Europe’s top human rights court on Tuesday ruled that existing human rights laws require governments to legally recognize same-sex partnerships.
The ruling from The European Court of Human Rights was in response to a suit brought by three same-sex couples challenging the Italian government, the only government in Western Europe that does not provide legal recognition of same-sex unions in some form. In making its decision, the high court cited the European Convention on Human Rights. Consequently, the ruling technically not only applies to EU member states (over which the court has jurisdiction) but also to all signatories of the ECHR, signatories that include states that have been hostile to LGBT rights as of late, such as Russia and Turkey.
The court ruled that although states should be allowed flexibility to decide how to handle the question of rights for same-sex couples, Italy violated the article of the European Convention on Human Rights establishing the “right to respect for private and family life” by failing to provide a “specific legal framework providing for the recognition and protection of their same-sex unions.” […]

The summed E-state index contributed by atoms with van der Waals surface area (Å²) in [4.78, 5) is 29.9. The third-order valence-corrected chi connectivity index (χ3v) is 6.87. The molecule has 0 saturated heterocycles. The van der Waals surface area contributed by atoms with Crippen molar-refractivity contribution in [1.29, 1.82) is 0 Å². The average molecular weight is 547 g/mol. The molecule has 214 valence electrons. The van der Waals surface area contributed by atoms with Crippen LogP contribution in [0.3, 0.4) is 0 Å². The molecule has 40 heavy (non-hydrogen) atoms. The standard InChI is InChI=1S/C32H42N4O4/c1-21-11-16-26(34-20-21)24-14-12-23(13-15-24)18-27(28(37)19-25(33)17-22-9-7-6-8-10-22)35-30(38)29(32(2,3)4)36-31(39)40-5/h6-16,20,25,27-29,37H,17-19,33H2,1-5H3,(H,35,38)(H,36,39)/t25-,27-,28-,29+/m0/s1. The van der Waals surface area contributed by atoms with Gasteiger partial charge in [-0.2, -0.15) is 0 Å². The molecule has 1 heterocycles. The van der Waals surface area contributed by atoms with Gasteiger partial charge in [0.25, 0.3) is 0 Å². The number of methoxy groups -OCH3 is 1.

The seven judges were unanimous in ruling Italy must establish civil unions, although three signed a concurring opinion arguing to limit its impact on other states. Rather than holding that the European Convention on Human Rights creates a right to partnership recognition, these judges essentially argued that Italy was in violation only because the parliament had failed to comply with the rulings of its own courts.
As for recognizing a right to full marriage equality throughout Europe, this latest ruling brings that possibility one step closer:
The Oliary decision stopped short of overturning its 2010 ruling, Schalk and Kopf v. Austria, in which it ruled that European Convention on Human Rights did not obligate states to establish marriage equality. But the court seemed to hold open the door to returning to that question in the future, noting that today 24 of the 47 signatory states to the Convention have established civil unions or marriage equality, as well as the recent judicial decisions in the United States and Brazil recognizing a right to marriage equality.